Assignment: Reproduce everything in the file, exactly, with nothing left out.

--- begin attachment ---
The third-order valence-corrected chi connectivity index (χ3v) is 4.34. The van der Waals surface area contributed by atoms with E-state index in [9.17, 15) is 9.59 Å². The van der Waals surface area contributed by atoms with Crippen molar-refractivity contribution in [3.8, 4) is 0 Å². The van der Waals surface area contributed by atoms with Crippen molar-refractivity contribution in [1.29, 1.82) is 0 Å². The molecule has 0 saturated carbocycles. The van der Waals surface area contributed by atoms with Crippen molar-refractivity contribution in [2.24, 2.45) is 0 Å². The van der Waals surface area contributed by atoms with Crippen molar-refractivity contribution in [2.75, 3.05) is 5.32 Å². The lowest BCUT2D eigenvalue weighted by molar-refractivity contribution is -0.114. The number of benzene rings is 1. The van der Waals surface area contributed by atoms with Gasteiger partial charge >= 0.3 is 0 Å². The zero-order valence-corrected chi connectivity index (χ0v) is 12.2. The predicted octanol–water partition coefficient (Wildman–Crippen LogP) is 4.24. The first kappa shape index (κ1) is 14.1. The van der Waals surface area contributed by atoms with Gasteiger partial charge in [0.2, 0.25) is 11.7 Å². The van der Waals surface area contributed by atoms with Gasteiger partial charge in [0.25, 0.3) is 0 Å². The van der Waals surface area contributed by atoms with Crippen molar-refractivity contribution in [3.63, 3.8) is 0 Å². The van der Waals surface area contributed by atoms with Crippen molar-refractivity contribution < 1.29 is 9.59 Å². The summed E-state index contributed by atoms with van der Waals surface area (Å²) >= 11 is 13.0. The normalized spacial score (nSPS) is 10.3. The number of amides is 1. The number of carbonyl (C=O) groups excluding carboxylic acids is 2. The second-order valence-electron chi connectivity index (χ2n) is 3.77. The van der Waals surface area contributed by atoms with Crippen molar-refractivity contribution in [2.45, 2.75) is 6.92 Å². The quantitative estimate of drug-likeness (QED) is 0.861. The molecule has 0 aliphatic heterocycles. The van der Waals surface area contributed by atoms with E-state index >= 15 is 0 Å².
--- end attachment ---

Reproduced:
The third-order valence-corrected chi connectivity index (χ3v) is 4.34. The van der Waals surface area contributed by atoms with E-state index in [9.17, 15) is 9.59 Å². The van der Waals surface area contributed by atoms with Crippen molar-refractivity contribution in [3.8, 4) is 0 Å². The van der Waals surface area contributed by atoms with Crippen molar-refractivity contribution in [1.29, 1.82) is 0 Å². The molecule has 0 saturated carbocycles. The van der Waals surface area contributed by atoms with Crippen molar-refractivity contribution in [2.24, 2.45) is 0 Å². The van der Waals surface area contributed by atoms with Crippen molar-refractivity contribution in [2.75, 3.05) is 5.32 Å². The lowest BCUT2D eigenvalue weighted by molar-refractivity contribution is -0.114. The number of benzene rings is 1. The van der Waals surface area contributed by atoms with Gasteiger partial charge >= 0.3 is 0 Å². The zero-order valence-corrected chi connectivity index (χ0v) is 12.2. The predicted octanol–water partition coefficient (Wildman–Crippen LogP) is 4.24. The first kappa shape index (κ1) is 14.1. The van der Waals surface area contributed by atoms with Gasteiger partial charge in [0.2, 0.25) is 11.7 Å². The van der Waals surface area contributed by atoms with Gasteiger partial charge in [0.25, 0.3) is 0 Å². The van der Waals surface area contributed by atoms with Crippen molar-refractivity contribution in [3.63, 3.8) is 0 Å². The van der Waals surface area contributed by atoms with Crippen molar-refractivity contribution < 1.29 is 9.59 Å². The summed E-state index contributed by atoms with van der Waals surface area (Å²) >= 11 is 13.0. The normalized spacial score (nSPS) is 10.3. The number of amides is 1. The number of carbonyl (C=O) groups excluding carboxylic acids is 2. The second-order valence-electron chi connectivity index (χ2n) is 3.77. The van der Waals surface area contributed by atoms with Crippen molar-refractivity contribution in [2.45, 2.75) is 6.92 Å². The quantitative estimate of drug-likeness (QED) is 0.861. The molecule has 0 aliphatic heterocycles. The van der Waals surface area contributed by atoms with E-state index >= 15 is 0 Å².